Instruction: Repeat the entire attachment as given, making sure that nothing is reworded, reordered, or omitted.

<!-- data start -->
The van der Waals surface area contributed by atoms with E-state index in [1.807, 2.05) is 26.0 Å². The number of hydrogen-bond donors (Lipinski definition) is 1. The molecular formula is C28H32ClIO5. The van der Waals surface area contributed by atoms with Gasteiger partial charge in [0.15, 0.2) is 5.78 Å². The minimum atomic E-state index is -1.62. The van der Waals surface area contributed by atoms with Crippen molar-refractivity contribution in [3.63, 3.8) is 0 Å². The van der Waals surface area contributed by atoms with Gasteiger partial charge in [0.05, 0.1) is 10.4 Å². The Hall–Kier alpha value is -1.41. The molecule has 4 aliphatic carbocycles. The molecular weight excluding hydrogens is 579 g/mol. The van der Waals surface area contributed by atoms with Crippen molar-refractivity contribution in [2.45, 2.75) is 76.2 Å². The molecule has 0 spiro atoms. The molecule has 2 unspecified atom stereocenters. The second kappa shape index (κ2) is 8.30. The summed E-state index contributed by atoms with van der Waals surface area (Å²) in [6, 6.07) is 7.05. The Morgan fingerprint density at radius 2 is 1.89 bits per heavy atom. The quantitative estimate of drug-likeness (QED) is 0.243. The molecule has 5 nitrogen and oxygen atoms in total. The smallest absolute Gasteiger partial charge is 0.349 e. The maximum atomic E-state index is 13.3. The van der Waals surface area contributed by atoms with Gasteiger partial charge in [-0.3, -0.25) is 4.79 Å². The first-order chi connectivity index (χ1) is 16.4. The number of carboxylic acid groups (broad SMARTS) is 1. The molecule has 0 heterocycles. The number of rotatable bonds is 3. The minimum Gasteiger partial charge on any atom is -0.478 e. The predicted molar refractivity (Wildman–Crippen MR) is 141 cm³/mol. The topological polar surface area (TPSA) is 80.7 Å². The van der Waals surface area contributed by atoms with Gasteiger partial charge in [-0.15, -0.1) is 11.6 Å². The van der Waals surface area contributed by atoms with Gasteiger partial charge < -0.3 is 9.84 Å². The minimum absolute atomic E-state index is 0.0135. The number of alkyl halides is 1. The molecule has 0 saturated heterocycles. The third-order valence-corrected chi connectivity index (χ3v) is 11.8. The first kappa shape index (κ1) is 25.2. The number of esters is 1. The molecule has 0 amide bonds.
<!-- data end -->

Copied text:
The van der Waals surface area contributed by atoms with E-state index in [1.807, 2.05) is 26.0 Å². The number of hydrogen-bond donors (Lipinski definition) is 1. The molecular formula is C28H32ClIO5. The van der Waals surface area contributed by atoms with Gasteiger partial charge in [0.15, 0.2) is 5.78 Å². The minimum atomic E-state index is -1.62. The van der Waals surface area contributed by atoms with Crippen molar-refractivity contribution in [3.63, 3.8) is 0 Å². The van der Waals surface area contributed by atoms with Gasteiger partial charge in [0.05, 0.1) is 10.4 Å². The Hall–Kier alpha value is -1.41. The molecule has 4 aliphatic carbocycles. The molecular weight excluding hydrogens is 579 g/mol. The van der Waals surface area contributed by atoms with Crippen molar-refractivity contribution in [2.45, 2.75) is 76.2 Å². The molecule has 0 spiro atoms. The molecule has 2 unspecified atom stereocenters. The second kappa shape index (κ2) is 8.30. The summed E-state index contributed by atoms with van der Waals surface area (Å²) in [6, 6.07) is 7.05. The Morgan fingerprint density at radius 2 is 1.89 bits per heavy atom. The quantitative estimate of drug-likeness (QED) is 0.243. The molecule has 5 nitrogen and oxygen atoms in total. The smallest absolute Gasteiger partial charge is 0.349 e. The maximum atomic E-state index is 13.3. The van der Waals surface area contributed by atoms with Gasteiger partial charge in [-0.3, -0.25) is 4.79 Å². The first-order chi connectivity index (χ1) is 16.4. The number of carboxylic acid groups (broad SMARTS) is 1. The molecule has 0 heterocycles. The number of rotatable bonds is 3. The minimum Gasteiger partial charge on any atom is -0.478 e. The predicted molar refractivity (Wildman–Crippen MR) is 141 cm³/mol. The topological polar surface area (TPSA) is 80.7 Å². The van der Waals surface area contributed by atoms with Gasteiger partial charge in [-0.15, -0.1) is 11.6 Å². The van der Waals surface area contributed by atoms with Gasteiger partial charge < -0.3 is 9.84 Å². The minimum absolute atomic E-state index is 0.0135. The number of alkyl halides is 1. The molecule has 0 saturated heterocycles. The third-order valence-corrected chi connectivity index (χ3v) is 11.8. The first kappa shape index (κ1) is 25.2. The number of esters is 1. The molecule has 0 amide bonds.